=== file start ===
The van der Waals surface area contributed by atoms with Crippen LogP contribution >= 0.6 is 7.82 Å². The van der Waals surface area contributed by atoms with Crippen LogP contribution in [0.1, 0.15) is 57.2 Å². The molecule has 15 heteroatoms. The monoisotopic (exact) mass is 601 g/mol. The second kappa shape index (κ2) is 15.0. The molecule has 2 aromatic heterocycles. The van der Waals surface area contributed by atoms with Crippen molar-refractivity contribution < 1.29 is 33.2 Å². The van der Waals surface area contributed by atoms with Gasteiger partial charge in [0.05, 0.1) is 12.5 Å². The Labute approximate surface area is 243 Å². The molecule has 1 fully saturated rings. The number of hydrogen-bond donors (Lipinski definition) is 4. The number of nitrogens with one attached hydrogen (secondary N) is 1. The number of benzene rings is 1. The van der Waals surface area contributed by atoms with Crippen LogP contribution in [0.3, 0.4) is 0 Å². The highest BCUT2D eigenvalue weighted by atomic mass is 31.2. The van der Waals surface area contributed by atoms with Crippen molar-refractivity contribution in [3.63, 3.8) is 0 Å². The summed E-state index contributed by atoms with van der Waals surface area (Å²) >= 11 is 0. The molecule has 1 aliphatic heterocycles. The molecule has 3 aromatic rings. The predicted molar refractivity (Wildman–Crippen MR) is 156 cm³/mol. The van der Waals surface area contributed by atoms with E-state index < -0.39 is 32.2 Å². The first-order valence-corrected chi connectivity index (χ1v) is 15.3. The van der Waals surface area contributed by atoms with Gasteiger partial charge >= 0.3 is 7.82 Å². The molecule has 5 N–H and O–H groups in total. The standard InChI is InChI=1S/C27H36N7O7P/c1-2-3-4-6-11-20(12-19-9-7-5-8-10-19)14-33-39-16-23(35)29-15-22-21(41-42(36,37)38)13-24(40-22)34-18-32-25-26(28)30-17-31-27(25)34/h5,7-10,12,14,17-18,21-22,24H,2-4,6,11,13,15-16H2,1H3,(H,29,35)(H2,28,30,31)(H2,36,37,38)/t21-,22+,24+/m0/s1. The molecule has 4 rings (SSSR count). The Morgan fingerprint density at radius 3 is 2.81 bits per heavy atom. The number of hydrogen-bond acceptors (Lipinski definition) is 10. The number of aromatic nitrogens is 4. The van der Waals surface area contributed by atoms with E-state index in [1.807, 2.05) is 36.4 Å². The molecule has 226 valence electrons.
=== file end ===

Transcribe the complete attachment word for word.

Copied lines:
The van der Waals surface area contributed by atoms with Crippen LogP contribution >= 0.6 is 7.82 Å². The van der Waals surface area contributed by atoms with Crippen LogP contribution in [0.1, 0.15) is 57.2 Å². The molecule has 15 heteroatoms. The monoisotopic (exact) mass is 601 g/mol. The second kappa shape index (κ2) is 15.0. The molecule has 2 aromatic heterocycles. The van der Waals surface area contributed by atoms with Crippen molar-refractivity contribution < 1.29 is 33.2 Å². The van der Waals surface area contributed by atoms with Gasteiger partial charge in [0.05, 0.1) is 12.5 Å². The Labute approximate surface area is 243 Å². The molecule has 1 fully saturated rings. The number of hydrogen-bond donors (Lipinski definition) is 4. The number of nitrogens with one attached hydrogen (secondary N) is 1. The number of benzene rings is 1. The van der Waals surface area contributed by atoms with Crippen LogP contribution in [0.3, 0.4) is 0 Å². The highest BCUT2D eigenvalue weighted by atomic mass is 31.2. The van der Waals surface area contributed by atoms with Crippen molar-refractivity contribution in [3.63, 3.8) is 0 Å². The summed E-state index contributed by atoms with van der Waals surface area (Å²) >= 11 is 0. The molecule has 1 aliphatic heterocycles. The molecule has 3 aromatic rings. The predicted molar refractivity (Wildman–Crippen MR) is 156 cm³/mol. The van der Waals surface area contributed by atoms with E-state index < -0.39 is 32.2 Å². The first-order valence-corrected chi connectivity index (χ1v) is 15.3. The van der Waals surface area contributed by atoms with Gasteiger partial charge >= 0.3 is 7.82 Å². The molecule has 5 N–H and O–H groups in total. The standard InChI is InChI=1S/C27H36N7O7P/c1-2-3-4-6-11-20(12-19-9-7-5-8-10-19)14-33-39-16-23(35)29-15-22-21(41-42(36,37)38)13-24(40-22)34-18-32-25-26(28)30-17-31-27(25)34/h5,7-10,12,14,17-18,21-22,24H,2-4,6,11,13,15-16H2,1H3,(H,29,35)(H2,28,30,31)(H2,36,37,38)/t21-,22+,24+/m0/s1. The molecule has 4 rings (SSSR count). The Morgan fingerprint density at radius 3 is 2.81 bits per heavy atom. The number of hydrogen-bond acceptors (Lipinski definition) is 10. The number of aromatic nitrogens is 4. The van der Waals surface area contributed by atoms with E-state index in [1.807, 2.05) is 36.4 Å². The molecule has 226 valence electrons.